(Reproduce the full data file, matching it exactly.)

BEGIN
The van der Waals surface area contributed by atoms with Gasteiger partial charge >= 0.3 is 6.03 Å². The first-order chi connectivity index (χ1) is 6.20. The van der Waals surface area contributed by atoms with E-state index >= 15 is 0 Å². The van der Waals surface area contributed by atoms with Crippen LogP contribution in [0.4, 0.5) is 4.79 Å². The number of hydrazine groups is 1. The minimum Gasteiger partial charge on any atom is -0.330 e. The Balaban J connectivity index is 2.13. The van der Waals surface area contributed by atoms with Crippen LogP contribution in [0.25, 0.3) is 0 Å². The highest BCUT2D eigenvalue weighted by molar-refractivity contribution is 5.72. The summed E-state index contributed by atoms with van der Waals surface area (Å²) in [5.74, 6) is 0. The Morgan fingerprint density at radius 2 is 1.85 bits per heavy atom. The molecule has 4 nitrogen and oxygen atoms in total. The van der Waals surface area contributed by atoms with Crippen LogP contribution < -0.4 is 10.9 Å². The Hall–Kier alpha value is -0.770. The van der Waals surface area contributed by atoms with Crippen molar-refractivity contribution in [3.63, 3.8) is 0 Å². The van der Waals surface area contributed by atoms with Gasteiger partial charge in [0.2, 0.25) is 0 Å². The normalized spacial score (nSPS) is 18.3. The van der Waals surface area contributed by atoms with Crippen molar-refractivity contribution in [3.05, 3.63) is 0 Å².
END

The van der Waals surface area contributed by atoms with Gasteiger partial charge >= 0.3 is 6.03 Å². The first-order chi connectivity index (χ1) is 6.20. The van der Waals surface area contributed by atoms with E-state index >= 15 is 0 Å². The van der Waals surface area contributed by atoms with Crippen LogP contribution in [0.4, 0.5) is 4.79 Å². The number of hydrazine groups is 1. The minimum Gasteiger partial charge on any atom is -0.330 e. The Balaban J connectivity index is 2.13. The van der Waals surface area contributed by atoms with Crippen LogP contribution in [0.25, 0.3) is 0 Å². The highest BCUT2D eigenvalue weighted by molar-refractivity contribution is 5.72. The summed E-state index contributed by atoms with van der Waals surface area (Å²) in [5.74, 6) is 0. The Morgan fingerprint density at radius 2 is 1.85 bits per heavy atom. The molecule has 4 nitrogen and oxygen atoms in total. The van der Waals surface area contributed by atoms with Crippen LogP contribution < -0.4 is 10.9 Å². The Hall–Kier alpha value is -0.770. The van der Waals surface area contributed by atoms with Crippen molar-refractivity contribution in [3.63, 3.8) is 0 Å². The van der Waals surface area contributed by atoms with Gasteiger partial charge in [0.2, 0.25) is 0 Å². The normalized spacial score (nSPS) is 18.3. The van der Waals surface area contributed by atoms with Crippen molar-refractivity contribution in [3.05, 3.63) is 0 Å².